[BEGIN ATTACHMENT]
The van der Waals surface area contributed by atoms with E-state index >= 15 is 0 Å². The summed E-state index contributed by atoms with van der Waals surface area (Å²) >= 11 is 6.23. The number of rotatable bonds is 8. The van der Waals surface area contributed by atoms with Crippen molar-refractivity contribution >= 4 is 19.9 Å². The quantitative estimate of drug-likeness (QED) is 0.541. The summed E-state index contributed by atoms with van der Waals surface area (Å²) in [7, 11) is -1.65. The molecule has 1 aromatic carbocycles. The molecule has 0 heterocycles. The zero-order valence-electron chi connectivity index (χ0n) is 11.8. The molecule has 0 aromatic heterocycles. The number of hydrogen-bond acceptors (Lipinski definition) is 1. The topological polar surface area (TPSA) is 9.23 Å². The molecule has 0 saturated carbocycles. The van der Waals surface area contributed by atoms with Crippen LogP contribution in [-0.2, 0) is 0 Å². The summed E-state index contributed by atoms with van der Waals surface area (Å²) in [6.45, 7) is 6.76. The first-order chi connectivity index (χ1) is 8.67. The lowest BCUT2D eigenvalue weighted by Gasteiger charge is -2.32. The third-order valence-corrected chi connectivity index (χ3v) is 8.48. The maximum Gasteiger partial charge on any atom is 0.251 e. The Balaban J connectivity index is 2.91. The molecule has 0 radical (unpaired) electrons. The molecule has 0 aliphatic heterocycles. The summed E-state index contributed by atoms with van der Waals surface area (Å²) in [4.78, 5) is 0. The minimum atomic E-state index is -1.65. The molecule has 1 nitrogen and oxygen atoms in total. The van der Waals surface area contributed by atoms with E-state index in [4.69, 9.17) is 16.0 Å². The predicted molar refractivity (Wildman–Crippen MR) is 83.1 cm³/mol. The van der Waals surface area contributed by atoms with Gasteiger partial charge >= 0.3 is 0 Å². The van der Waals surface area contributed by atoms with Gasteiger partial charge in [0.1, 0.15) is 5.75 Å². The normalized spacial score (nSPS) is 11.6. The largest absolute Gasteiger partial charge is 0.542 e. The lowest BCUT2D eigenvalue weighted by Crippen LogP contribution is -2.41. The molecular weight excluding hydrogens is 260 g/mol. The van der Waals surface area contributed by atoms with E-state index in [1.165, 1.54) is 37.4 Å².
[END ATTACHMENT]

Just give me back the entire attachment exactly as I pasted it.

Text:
The van der Waals surface area contributed by atoms with E-state index >= 15 is 0 Å². The summed E-state index contributed by atoms with van der Waals surface area (Å²) >= 11 is 6.23. The number of rotatable bonds is 8. The van der Waals surface area contributed by atoms with Crippen molar-refractivity contribution >= 4 is 19.9 Å². The quantitative estimate of drug-likeness (QED) is 0.541. The summed E-state index contributed by atoms with van der Waals surface area (Å²) in [7, 11) is -1.65. The molecule has 1 aromatic carbocycles. The molecule has 0 heterocycles. The zero-order valence-electron chi connectivity index (χ0n) is 11.8. The molecule has 0 aromatic heterocycles. The number of hydrogen-bond acceptors (Lipinski definition) is 1. The topological polar surface area (TPSA) is 9.23 Å². The molecule has 0 saturated carbocycles. The van der Waals surface area contributed by atoms with Crippen LogP contribution in [-0.2, 0) is 0 Å². The summed E-state index contributed by atoms with van der Waals surface area (Å²) in [6.45, 7) is 6.76. The first-order chi connectivity index (χ1) is 8.67. The lowest BCUT2D eigenvalue weighted by Gasteiger charge is -2.32. The third-order valence-corrected chi connectivity index (χ3v) is 8.48. The maximum Gasteiger partial charge on any atom is 0.251 e. The Balaban J connectivity index is 2.91. The molecule has 0 radical (unpaired) electrons. The molecule has 0 aliphatic heterocycles. The summed E-state index contributed by atoms with van der Waals surface area (Å²) in [4.78, 5) is 0. The minimum atomic E-state index is -1.65. The molecule has 1 nitrogen and oxygen atoms in total. The van der Waals surface area contributed by atoms with E-state index in [4.69, 9.17) is 16.0 Å². The predicted molar refractivity (Wildman–Crippen MR) is 83.1 cm³/mol. The van der Waals surface area contributed by atoms with Gasteiger partial charge >= 0.3 is 0 Å². The van der Waals surface area contributed by atoms with Gasteiger partial charge in [0.1, 0.15) is 5.75 Å². The normalized spacial score (nSPS) is 11.6. The largest absolute Gasteiger partial charge is 0.542 e. The lowest BCUT2D eigenvalue weighted by Crippen LogP contribution is -2.41. The molecular weight excluding hydrogens is 260 g/mol. The van der Waals surface area contributed by atoms with E-state index in [1.165, 1.54) is 37.4 Å².